Research conducted at the Comprehensive Assessment and Intervention Program (CAIP) Lab broadly seeks to develop, test, and understand comprehensive measurement protocols of normative and abnormal behavior and the inconsistent pieces of evidence that often arise under such protocols. Human behavior, even specific expressions of it (anxiety, aggression, mood, parenting, stress, pain) cannot be captured or quantified with a single number. This reality requires broad measurement approaches that aim to capture numerical expressions of specific constructs using multiple measurement methods (e.g., structured interviews, questionnaires, laboratory observations, physiology, and genotyping) and information sources (e.g., self-report, significant others like parents and spouses, teachers, official records, biological indices). However, consistently research has identified large discrepancies across pieces of information derived from multiple measurements of the same behavior. When measurement inconsistencies arise, CAIP Lab research examines whether these inconsistencies reveal meaningful information about the behaviors being assessed. For example, do parent and teacher rating discrepancies of childhood disruptive behavior problems signify that children differ in whether they are primarily disruptive at home, school, or both situations? Guided by theoretical frameworks published in the Psychological Bulletin (2005), Psychological Review(2006), and Annual Review of Clinical Psychology (2013), the CAIP Lab conducts empirical research with the goal of providing guidance to researchers and practitioners on how to use inconsistencies in child and adolescent mental health assessments as key tools for understanding the etiology, classification, and treatment of child and adolescent mental health.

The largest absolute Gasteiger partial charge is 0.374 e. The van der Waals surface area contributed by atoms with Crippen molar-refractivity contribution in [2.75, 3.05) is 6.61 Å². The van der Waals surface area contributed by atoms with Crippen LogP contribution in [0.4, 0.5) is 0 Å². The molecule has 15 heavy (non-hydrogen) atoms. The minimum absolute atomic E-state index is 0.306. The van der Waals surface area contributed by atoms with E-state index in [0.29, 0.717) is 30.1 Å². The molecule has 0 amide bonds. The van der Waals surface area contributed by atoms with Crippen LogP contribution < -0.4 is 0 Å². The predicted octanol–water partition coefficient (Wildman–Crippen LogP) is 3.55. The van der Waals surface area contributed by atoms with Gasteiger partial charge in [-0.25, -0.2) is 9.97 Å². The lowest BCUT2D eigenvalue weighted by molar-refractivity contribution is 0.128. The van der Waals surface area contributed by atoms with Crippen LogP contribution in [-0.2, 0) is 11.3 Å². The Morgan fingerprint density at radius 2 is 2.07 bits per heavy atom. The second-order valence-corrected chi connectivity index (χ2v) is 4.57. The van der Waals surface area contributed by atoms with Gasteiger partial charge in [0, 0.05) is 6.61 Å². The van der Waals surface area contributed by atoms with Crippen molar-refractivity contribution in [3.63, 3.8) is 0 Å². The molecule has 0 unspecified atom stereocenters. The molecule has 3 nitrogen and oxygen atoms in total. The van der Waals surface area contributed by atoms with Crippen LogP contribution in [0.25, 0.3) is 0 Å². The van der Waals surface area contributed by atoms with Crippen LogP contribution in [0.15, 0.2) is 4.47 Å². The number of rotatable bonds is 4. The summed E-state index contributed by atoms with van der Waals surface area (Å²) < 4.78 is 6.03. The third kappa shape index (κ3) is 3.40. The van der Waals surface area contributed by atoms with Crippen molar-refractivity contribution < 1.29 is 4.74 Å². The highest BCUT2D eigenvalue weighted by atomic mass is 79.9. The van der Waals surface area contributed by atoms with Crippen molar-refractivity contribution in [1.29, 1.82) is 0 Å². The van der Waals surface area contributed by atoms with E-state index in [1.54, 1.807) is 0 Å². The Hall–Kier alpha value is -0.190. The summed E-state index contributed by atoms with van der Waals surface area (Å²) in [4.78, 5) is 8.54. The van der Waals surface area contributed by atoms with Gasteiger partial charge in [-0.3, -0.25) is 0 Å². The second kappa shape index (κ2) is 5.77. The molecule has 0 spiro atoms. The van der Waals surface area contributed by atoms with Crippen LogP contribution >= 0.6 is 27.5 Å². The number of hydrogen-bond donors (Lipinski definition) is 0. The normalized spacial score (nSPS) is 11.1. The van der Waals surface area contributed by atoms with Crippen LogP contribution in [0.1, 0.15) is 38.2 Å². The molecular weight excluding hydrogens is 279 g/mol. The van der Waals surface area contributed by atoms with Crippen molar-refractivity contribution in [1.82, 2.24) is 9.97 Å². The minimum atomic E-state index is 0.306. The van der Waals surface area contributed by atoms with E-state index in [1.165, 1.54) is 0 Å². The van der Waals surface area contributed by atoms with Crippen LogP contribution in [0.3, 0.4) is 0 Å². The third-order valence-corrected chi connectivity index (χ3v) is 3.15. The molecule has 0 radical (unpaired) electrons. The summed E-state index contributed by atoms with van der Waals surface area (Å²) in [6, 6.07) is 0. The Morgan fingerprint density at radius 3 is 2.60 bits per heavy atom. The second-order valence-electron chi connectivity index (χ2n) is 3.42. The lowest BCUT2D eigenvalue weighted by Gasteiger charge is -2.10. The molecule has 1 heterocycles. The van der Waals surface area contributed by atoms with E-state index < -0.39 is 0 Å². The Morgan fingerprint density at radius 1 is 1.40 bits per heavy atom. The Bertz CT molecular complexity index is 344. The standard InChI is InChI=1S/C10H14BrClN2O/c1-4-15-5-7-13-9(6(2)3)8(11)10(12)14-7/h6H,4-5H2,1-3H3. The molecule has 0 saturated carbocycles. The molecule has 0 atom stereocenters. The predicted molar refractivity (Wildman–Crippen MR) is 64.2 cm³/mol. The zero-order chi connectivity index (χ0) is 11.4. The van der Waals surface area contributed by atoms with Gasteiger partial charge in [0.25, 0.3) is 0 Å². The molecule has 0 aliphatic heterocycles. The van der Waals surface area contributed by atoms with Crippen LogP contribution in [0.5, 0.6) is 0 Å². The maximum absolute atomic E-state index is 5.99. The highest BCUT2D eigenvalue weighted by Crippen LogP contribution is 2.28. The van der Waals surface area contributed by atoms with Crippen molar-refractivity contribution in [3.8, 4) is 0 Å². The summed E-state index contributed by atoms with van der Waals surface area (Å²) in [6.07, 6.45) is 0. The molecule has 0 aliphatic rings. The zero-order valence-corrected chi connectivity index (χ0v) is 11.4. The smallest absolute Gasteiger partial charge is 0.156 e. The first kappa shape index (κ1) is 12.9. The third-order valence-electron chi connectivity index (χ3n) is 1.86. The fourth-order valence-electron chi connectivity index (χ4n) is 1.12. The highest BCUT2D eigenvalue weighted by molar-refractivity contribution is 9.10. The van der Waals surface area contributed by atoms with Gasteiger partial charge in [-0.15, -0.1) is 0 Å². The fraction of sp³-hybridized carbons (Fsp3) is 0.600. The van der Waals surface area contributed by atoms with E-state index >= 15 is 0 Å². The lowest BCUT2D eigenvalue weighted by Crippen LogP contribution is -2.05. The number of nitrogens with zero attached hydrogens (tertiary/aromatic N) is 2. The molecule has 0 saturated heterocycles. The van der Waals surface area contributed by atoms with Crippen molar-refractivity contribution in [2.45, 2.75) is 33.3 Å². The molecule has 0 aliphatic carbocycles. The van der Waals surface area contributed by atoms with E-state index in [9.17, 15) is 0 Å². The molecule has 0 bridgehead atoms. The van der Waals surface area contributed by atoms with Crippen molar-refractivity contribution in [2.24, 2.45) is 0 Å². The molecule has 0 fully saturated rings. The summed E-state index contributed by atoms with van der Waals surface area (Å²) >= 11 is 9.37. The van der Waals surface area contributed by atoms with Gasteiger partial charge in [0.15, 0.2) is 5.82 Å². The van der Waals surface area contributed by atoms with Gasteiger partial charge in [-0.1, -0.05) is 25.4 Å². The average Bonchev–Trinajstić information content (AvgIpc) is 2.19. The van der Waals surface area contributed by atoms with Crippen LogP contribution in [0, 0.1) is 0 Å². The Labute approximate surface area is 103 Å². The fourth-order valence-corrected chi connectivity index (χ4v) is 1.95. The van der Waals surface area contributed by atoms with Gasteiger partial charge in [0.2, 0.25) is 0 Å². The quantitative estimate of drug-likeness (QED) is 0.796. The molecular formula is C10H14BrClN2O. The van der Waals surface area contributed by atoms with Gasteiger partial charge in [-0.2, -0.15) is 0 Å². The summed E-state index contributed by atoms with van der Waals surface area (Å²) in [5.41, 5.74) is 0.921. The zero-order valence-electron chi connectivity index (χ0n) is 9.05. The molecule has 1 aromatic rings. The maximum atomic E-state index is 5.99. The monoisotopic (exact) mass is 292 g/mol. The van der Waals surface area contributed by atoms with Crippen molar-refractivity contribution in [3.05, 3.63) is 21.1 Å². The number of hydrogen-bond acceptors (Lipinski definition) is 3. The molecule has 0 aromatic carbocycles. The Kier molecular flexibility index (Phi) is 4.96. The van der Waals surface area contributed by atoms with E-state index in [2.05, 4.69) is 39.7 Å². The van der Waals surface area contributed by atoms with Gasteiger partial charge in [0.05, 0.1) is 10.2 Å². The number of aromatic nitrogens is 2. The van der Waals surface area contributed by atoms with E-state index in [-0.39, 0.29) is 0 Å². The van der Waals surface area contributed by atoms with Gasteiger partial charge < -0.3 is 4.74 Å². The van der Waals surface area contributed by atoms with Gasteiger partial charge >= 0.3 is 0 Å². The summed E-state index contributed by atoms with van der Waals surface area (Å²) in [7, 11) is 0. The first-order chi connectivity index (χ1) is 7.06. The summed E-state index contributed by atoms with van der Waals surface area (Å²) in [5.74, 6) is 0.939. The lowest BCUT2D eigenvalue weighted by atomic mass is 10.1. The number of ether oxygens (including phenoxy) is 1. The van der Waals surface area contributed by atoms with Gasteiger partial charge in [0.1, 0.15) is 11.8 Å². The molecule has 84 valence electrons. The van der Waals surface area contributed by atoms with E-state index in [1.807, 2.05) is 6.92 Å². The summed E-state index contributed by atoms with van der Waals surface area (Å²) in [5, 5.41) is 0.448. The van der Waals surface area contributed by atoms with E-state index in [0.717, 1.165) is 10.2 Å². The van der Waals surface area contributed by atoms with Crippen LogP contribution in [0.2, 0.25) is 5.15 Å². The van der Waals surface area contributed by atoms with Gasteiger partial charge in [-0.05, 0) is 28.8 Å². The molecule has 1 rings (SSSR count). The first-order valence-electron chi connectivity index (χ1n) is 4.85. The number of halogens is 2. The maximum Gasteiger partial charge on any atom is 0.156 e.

Director: Andres De Los Reyes.